almost blind, and “Sire," said old

walking on two Maurice, in a voice

wooden legs, entertrembling with

ed the chapel where (NAPOLEON SUPPORTING rapture, “you have

MILITARY INVALID.]

reposed the body made the reraainder

of Napoleon. Sup of life happy to me

ported by two of his and my children.”

vidually, inquiring whether they were content with | comrades, he reached with difficulty the foot of the “My brave fellow," replied Napoleon, giving his their position, or wished for anything with which imperial catafalque. Taking off his wooden legs hand, which the old man seized and pressed re- he could supply them.

in order to kneel down, he bent his venerable head spectfully with his lips ; “I repeat that I am only At length Napoleon took leave of the governor ; on the steps ; and presently, mingled with sobs, discharging a debt which our country has long own and the crowd opening, respectfully made way for he uttered in broken accents the words, “Empe

him to pass to the gate. Rapp had sent back the ror! father!" Meantime the news had spread throughout the horses, and ordered a carriage with an escort of At length his companions succeeded in drawing Hôtel that the emperor was there. All the inmates, dragoons to be in attendance. The emperor got in him away; and as he passed out, the superior offidisregarding rules and discipline came out of their with his aide-de-camp, while the echoes of the Seine cers of the Hôtel respectfully saluted the old man. rooms, and rushed into the court, crying out, “ Long resounded with shouts of « Vive Empereur !" He who thus came to render his last homage to live the emperor ?"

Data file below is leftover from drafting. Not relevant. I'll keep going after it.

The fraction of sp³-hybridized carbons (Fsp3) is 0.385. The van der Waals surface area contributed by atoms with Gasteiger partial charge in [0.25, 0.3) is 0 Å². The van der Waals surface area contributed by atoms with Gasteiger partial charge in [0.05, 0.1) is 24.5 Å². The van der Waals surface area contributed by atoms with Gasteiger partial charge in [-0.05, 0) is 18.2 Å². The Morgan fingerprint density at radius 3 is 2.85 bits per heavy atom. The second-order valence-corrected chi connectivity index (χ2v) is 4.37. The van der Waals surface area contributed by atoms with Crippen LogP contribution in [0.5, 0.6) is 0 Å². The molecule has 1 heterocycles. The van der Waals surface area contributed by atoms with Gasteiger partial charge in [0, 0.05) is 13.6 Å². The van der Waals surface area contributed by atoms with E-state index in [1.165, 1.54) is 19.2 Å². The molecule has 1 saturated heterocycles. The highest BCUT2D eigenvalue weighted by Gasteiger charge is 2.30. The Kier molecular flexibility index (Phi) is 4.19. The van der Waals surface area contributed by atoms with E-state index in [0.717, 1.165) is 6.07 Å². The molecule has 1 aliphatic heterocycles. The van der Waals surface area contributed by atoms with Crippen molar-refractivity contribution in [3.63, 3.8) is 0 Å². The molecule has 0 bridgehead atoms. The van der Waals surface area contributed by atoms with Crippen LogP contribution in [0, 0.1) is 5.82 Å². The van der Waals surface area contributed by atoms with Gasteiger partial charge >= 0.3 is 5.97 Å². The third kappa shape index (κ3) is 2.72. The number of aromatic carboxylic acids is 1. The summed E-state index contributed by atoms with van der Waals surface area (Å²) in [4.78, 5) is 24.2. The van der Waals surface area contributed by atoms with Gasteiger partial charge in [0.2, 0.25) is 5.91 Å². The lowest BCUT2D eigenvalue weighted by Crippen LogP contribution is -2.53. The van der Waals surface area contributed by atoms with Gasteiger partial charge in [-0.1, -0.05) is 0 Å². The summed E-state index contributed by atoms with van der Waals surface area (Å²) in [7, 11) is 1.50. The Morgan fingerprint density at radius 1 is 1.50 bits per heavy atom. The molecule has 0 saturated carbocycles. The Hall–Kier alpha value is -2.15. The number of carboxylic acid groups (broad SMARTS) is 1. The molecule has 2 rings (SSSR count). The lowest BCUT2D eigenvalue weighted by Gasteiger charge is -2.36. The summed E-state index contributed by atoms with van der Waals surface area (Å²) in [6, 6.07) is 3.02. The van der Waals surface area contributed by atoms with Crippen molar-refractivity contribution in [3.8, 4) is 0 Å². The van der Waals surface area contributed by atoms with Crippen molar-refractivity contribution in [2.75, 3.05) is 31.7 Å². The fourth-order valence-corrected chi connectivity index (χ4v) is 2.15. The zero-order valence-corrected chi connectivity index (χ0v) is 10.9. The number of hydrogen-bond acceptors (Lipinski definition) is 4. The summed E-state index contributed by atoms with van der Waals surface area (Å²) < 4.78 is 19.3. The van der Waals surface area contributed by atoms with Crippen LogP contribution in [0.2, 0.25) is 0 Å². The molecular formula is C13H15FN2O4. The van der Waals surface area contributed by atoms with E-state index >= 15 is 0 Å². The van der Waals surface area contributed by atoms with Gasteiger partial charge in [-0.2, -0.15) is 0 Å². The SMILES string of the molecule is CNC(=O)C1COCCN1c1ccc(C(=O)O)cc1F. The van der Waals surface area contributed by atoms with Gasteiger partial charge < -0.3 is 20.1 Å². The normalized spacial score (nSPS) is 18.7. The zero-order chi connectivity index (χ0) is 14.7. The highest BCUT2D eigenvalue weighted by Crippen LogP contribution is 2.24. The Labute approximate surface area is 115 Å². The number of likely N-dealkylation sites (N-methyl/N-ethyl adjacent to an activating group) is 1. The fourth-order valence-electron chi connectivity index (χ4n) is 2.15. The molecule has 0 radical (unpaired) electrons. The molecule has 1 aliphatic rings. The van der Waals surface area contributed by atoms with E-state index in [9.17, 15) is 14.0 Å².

“This has been one of the happiest evenings in his master was Cyprien, the grandson of father In a moment Napoleon found himself surrounded I my life!” he said to Rapp. “I should like well Maurice.

[graphic]

you."

P. D. ORVIS, Publisher, 130 Fulton street, New York. Monthly Parts, 18% cts. each. Yearly Subscription to either edition $2, in advance. Ten Copies for FIFTEEN DOLLAR

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BY MARIE J. EWEN.

eye,

unfurled,

summer air!

wreath.

GRISI.

wide range as well as the greatness of her powers. NATURE AND THE DREAMER.

To her the sock has always been as becoming as the
OUR
UR portrait of this celebrated lady, taken from buskin : she has always been a Thalia as well as a
a miniature, painted in 1848 by Meuret

, is an Melpomene—an impersonation of the comic as well WITH proud and lofty brow uplin, and earnest kindling

It is to be regretted, pera lmirable and striking likeness of what she is at as of the tragic muse. present. haps, that at present she is giving tragedy so

A poet-dreamer stood beneath the great o'erarching sky;